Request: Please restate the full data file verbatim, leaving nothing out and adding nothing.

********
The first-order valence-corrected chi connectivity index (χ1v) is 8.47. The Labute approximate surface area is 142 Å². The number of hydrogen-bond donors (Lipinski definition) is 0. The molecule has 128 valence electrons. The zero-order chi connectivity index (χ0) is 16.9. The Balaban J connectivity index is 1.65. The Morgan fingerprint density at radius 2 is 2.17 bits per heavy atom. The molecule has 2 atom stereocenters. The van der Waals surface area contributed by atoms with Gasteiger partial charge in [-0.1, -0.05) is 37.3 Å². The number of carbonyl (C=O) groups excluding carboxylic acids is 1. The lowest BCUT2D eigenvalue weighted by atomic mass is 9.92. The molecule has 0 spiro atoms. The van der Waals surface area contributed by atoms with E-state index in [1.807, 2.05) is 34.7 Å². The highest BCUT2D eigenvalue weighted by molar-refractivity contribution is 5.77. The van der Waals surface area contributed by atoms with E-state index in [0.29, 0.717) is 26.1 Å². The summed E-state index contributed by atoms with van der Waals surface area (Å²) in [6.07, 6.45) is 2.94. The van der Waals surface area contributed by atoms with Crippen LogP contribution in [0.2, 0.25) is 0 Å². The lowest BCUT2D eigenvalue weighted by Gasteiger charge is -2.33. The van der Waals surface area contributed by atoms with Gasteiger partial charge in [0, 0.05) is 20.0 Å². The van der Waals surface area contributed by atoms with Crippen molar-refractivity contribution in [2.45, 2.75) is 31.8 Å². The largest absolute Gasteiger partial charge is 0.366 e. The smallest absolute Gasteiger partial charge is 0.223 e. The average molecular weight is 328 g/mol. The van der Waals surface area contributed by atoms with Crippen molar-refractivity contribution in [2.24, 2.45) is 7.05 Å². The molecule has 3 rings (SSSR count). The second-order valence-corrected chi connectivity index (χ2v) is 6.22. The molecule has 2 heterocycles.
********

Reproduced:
The first-order valence-corrected chi connectivity index (χ1v) is 8.47. The Labute approximate surface area is 142 Å². The number of hydrogen-bond donors (Lipinski definition) is 0. The molecule has 128 valence electrons. The zero-order chi connectivity index (χ0) is 16.9. The Balaban J connectivity index is 1.65. The Morgan fingerprint density at radius 2 is 2.17 bits per heavy atom. The molecule has 2 atom stereocenters. The van der Waals surface area contributed by atoms with Gasteiger partial charge in [-0.1, -0.05) is 37.3 Å². The number of carbonyl (C=O) groups excluding carboxylic acids is 1. The lowest BCUT2D eigenvalue weighted by atomic mass is 9.92. The molecule has 0 spiro atoms. The van der Waals surface area contributed by atoms with E-state index in [1.807, 2.05) is 34.7 Å². The highest BCUT2D eigenvalue weighted by molar-refractivity contribution is 5.77. The van der Waals surface area contributed by atoms with E-state index in [0.29, 0.717) is 26.1 Å². The summed E-state index contributed by atoms with van der Waals surface area (Å²) in [6.07, 6.45) is 2.94. The van der Waals surface area contributed by atoms with Crippen LogP contribution in [0.2, 0.25) is 0 Å². The lowest BCUT2D eigenvalue weighted by Gasteiger charge is -2.33. The van der Waals surface area contributed by atoms with Gasteiger partial charge in [0, 0.05) is 20.0 Å². The van der Waals surface area contributed by atoms with Crippen molar-refractivity contribution in [2.45, 2.75) is 31.8 Å². The largest absolute Gasteiger partial charge is 0.366 e. The smallest absolute Gasteiger partial charge is 0.223 e. The average molecular weight is 328 g/mol. The van der Waals surface area contributed by atoms with Crippen molar-refractivity contribution in [2.24, 2.45) is 7.05 Å². The molecule has 3 rings (SSSR count). The second-order valence-corrected chi connectivity index (χ2v) is 6.22. The molecule has 2 heterocycles.